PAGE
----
Creating a Social Media Policy

Q: My studio has recently gone through a split—one of our teachers left and opened her own studio in the area. I found out she contacted many of our current students through Facebook, and it was enough to encourage some families to leave. I’ve since hired a new teacher to replace those classes, but the fallout still stings. How can I rebuild my business and encourage new families to register? 


A: Start rebuilding by establishing a social media policy with your faculty. With regard to Facebook, we’ve found that a good business practice is to direct all communication through the studio’s official page, not through personal profiles. While you cannot control or monitor everything, you can state expectations clearly in a written contract with your teachers.


At our studio, we include this social media policy in our “Roles and Responsibilities” document, which covers all areas of expected faculty and staff professionalism: “An individual’s social media is for personal use and not to discuss studio business, experiences or relationships. If you wish to post any studio news or announcements on Facebook, contact the directors.” The “Roles and Responsibilities” accompanies all employment contracts and is signed and stored in each faculty member’s file.


Ultimately, your Facebook page is an effective marketing tool, and one of the best ways to communicate your studio’s events, promotions and activities. You can inspire loyalty with your existing customers, plus gain new students by offering incentives such as a tuition credit for new student referrals. Make it easy for current students to bring a friend by holding seasonal visitors’ weeks and open houses. Include tours of your space, class demonstrations and general information seminars, and make it easy to register in person or online. By extending sibling, family or multiple-class tuition discounts, you can encourage a whole family to participate.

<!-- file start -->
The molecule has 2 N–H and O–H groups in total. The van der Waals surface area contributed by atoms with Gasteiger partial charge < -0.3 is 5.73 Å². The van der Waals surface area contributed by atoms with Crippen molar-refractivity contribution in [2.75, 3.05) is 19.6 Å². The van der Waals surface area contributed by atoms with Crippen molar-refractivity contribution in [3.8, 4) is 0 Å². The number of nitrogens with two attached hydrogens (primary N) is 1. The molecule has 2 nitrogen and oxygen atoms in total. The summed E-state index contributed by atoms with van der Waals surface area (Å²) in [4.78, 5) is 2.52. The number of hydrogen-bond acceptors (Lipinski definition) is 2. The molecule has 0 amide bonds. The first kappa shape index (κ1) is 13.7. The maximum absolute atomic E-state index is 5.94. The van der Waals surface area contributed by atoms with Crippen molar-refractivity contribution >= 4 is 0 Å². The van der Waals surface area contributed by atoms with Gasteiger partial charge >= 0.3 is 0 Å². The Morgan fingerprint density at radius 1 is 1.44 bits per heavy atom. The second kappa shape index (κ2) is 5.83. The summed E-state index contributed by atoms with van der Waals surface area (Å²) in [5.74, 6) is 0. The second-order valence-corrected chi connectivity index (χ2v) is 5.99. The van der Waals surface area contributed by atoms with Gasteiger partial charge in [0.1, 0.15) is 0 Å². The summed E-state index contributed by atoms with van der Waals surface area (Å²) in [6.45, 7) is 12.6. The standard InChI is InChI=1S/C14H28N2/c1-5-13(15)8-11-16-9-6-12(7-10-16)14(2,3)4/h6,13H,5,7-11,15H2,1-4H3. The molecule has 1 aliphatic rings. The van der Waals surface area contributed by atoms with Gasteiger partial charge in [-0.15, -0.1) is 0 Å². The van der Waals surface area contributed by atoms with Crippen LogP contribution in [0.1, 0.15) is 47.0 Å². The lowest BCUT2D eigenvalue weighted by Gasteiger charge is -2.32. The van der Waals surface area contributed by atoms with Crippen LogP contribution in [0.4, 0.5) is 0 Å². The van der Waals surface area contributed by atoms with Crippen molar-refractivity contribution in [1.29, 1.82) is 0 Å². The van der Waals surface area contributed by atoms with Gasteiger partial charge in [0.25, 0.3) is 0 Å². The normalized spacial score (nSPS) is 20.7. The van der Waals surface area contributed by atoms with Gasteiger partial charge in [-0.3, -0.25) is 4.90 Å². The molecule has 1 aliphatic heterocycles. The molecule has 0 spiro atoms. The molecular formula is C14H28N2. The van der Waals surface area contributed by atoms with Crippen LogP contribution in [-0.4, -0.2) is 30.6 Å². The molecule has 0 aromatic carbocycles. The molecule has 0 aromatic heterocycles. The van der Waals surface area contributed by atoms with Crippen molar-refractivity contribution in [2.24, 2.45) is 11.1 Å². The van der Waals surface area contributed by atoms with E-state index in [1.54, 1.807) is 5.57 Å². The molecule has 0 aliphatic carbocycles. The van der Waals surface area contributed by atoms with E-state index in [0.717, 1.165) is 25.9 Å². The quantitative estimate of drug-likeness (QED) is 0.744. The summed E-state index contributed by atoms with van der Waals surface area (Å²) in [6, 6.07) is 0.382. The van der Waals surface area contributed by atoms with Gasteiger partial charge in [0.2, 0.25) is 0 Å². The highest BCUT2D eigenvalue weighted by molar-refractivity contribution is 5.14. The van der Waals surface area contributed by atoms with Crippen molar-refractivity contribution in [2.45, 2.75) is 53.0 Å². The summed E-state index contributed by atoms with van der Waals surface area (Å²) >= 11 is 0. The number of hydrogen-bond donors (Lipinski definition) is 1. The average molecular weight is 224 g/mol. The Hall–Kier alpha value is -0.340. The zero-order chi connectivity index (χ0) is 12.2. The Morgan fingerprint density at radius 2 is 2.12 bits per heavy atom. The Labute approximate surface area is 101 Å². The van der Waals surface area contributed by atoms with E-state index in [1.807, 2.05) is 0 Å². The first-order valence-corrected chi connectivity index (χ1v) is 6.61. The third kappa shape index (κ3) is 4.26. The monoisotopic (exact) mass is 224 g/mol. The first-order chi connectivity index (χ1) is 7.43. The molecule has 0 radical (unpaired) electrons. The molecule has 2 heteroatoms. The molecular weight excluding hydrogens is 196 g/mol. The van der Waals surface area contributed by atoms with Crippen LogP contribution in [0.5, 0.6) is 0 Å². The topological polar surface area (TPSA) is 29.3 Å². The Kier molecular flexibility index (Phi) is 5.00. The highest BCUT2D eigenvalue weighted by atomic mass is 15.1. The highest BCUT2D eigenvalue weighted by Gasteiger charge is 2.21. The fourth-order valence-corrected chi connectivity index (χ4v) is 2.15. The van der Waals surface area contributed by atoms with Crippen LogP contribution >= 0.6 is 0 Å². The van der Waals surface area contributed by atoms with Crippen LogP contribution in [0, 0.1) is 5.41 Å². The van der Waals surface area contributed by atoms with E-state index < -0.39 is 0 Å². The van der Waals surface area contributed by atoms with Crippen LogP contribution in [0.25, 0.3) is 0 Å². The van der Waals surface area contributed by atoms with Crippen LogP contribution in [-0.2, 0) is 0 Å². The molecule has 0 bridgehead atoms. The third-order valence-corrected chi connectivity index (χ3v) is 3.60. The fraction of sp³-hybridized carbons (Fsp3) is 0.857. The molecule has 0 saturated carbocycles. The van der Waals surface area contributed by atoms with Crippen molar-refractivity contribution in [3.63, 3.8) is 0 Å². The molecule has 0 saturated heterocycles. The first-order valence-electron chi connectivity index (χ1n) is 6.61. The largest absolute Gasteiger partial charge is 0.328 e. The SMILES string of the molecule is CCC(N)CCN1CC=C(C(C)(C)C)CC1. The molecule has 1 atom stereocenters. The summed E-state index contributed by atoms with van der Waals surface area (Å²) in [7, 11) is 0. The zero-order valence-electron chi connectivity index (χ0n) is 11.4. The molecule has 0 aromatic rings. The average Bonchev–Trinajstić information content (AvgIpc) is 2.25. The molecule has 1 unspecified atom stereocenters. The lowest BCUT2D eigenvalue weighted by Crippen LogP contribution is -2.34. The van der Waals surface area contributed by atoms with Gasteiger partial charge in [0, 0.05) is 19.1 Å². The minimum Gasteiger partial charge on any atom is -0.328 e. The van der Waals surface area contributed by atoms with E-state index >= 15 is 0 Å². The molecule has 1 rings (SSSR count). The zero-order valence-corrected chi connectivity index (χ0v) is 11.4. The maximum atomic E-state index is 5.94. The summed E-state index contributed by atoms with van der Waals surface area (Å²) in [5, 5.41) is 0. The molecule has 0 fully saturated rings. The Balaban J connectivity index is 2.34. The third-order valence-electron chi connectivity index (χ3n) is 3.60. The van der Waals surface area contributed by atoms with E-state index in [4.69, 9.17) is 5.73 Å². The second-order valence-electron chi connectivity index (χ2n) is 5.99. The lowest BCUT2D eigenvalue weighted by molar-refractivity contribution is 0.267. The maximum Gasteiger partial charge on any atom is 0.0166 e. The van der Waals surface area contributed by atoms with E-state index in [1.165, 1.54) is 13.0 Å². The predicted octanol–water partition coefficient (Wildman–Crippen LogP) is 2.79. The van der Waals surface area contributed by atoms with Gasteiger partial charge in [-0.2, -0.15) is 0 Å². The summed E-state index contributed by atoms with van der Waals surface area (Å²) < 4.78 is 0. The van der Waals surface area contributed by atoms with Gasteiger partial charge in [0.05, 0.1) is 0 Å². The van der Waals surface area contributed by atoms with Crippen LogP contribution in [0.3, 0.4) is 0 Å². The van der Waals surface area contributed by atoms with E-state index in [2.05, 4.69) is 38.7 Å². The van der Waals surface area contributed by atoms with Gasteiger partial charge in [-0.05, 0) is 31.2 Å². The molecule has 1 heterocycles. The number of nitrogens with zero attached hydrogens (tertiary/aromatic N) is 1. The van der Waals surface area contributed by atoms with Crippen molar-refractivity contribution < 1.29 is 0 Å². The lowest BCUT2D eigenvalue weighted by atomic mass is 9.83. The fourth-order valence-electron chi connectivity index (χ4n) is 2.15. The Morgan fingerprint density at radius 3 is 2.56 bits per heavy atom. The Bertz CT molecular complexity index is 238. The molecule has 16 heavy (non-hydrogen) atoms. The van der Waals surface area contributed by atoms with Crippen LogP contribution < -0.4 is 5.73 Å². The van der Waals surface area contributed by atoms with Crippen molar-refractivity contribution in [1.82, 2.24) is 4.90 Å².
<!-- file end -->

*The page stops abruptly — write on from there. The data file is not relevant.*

Remember: Give yourself reasonable time to bring enrollment back from the loss, and know that new families will be attracted to your studio when you maintain your professionalism. Focus on providing quality dance programs and offer great customer service.



Kathy Blake is the owner of Kathy Blake Dance Studios in Amherst, New Hampshire. She and Suzanne Blake Gerety are the co-founders of




Studio Owners
Courtesy Tonawanda Dance Arts

If you're considering starting a summer program this year, you're likely not alone. Summer camp and class options are a tried-and-true method for paying your overhead costs past June—and, done well, could be a vehicle for making up for lost 2020 profits.

Plus, they might take on extra appeal for your studio families this year. Those struggling financially due to the pandemic will be in search of an affordable local programming option rather than an expensive, out-of-town intensive. And with summer travel still likely in question this spring as July and August plans are being made, your studio's local summer training option remains a safe bet.

The keys to profitable summer programming? Figuring out what type of structure will appeal most to your studio clientele, keeping start-up costs low—and, ideally, converting new summer students into new year-round students.

Keep reading... Show less
Dancer Diary
Claire, McAdams, courtesy Houston Ballet

Former Houston Ballet dancer Chun Wai Chan has always been destined for New York City Ballet.

While competing at Prix de Lausanne in 2010, he was offered summer program scholarships at both the School of American Ballet and Houston Ballet. However, because two of the competition's winners that year were Houston Ballet's Aaron Sharratt and Liao Xiang, dancers Chan idolized, he turned down SAB. He joined Houston Ballet II in 2010, the main company's corps de ballet in 2012, and was promoted to principal in 2017. Oozing confidence and technical prowess, Chan was a Houston favorite, and even landed himself a spot on Dance Magazine's "25 to Watch."

Keep reading... Show less
Mary Mallaney/USC Glorya Kaufman School of Dance, courtesy Osato

In most classes, dancers are encouraged to count the music, and dance with it—emphasizing accents and letting the rhythm of a song guide them.

But Marissa Osato likes to give her students an unexpected challenge: to resist hitting the beats.

In her contemporary class at EDGE Performing Arts Center in Los Angeles (which is now closed, until they find a new space), she would often play heavy trap music. She'd encourage her students to find the contrast by moving in slow, fluid, circular patterns, daring them to explore the unobvious interpretation of the steady rhythms.

Keep reading... Show less

Get Dance Business Weekly in your inbox

Sign Up Used in accordance with our Privacy Policy.